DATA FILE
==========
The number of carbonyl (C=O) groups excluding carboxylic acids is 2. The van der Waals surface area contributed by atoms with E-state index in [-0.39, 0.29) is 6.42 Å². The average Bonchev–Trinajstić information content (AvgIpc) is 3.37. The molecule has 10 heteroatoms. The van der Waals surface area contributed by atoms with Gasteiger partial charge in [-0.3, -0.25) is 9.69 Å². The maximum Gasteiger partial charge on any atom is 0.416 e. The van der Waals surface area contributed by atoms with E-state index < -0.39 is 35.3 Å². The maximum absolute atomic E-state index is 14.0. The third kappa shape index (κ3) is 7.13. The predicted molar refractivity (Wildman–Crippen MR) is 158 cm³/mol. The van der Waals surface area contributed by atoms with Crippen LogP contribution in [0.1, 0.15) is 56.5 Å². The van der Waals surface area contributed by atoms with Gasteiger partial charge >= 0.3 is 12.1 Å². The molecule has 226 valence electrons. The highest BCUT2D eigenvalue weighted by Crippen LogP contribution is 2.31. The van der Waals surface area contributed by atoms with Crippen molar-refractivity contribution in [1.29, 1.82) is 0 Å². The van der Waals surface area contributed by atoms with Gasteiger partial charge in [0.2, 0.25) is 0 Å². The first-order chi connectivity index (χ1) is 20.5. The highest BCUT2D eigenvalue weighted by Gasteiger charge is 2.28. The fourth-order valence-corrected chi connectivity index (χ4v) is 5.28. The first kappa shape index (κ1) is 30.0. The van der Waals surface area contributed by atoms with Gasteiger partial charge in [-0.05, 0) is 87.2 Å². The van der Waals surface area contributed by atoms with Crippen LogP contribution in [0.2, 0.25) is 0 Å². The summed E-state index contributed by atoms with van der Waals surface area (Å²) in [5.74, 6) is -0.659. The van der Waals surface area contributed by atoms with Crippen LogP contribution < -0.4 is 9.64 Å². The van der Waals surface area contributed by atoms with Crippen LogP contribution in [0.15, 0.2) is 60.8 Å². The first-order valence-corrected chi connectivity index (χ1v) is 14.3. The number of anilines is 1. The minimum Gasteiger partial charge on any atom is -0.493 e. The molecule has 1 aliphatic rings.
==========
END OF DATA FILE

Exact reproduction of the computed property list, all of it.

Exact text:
The number of carbonyl (C=O) groups excluding carboxylic acids is 2. The van der Waals surface area contributed by atoms with E-state index in [-0.39, 0.29) is 6.42 Å². The average Bonchev–Trinajstić information content (AvgIpc) is 3.37. The molecule has 10 heteroatoms. The van der Waals surface area contributed by atoms with Gasteiger partial charge in [-0.3, -0.25) is 9.69 Å². The maximum Gasteiger partial charge on any atom is 0.416 e. The van der Waals surface area contributed by atoms with E-state index < -0.39 is 35.3 Å². The maximum absolute atomic E-state index is 14.0. The third kappa shape index (κ3) is 7.13. The predicted molar refractivity (Wildman–Crippen MR) is 158 cm³/mol. The van der Waals surface area contributed by atoms with Crippen LogP contribution in [0.1, 0.15) is 56.5 Å². The van der Waals surface area contributed by atoms with Gasteiger partial charge >= 0.3 is 12.1 Å². The molecule has 226 valence electrons. The highest BCUT2D eigenvalue weighted by Crippen LogP contribution is 2.31. The van der Waals surface area contributed by atoms with Crippen molar-refractivity contribution in [1.29, 1.82) is 0 Å². The van der Waals surface area contributed by atoms with Gasteiger partial charge in [0.2, 0.25) is 0 Å². The first-order chi connectivity index (χ1) is 20.5. The highest BCUT2D eigenvalue weighted by Gasteiger charge is 2.28. The fourth-order valence-corrected chi connectivity index (χ4v) is 5.28. The first kappa shape index (κ1) is 30.0. The van der Waals surface area contributed by atoms with Gasteiger partial charge in [-0.05, 0) is 87.2 Å². The van der Waals surface area contributed by atoms with Crippen LogP contribution in [0.2, 0.25) is 0 Å². The summed E-state index contributed by atoms with van der Waals surface area (Å²) in [5.74, 6) is -0.659. The van der Waals surface area contributed by atoms with Crippen LogP contribution < -0.4 is 9.64 Å². The van der Waals surface area contributed by atoms with Crippen LogP contribution in [0.15, 0.2) is 60.8 Å². The first-order valence-corrected chi connectivity index (χ1v) is 14.3. The number of anilines is 1. The minimum Gasteiger partial charge on any atom is -0.493 e. The molecule has 1 aliphatic rings.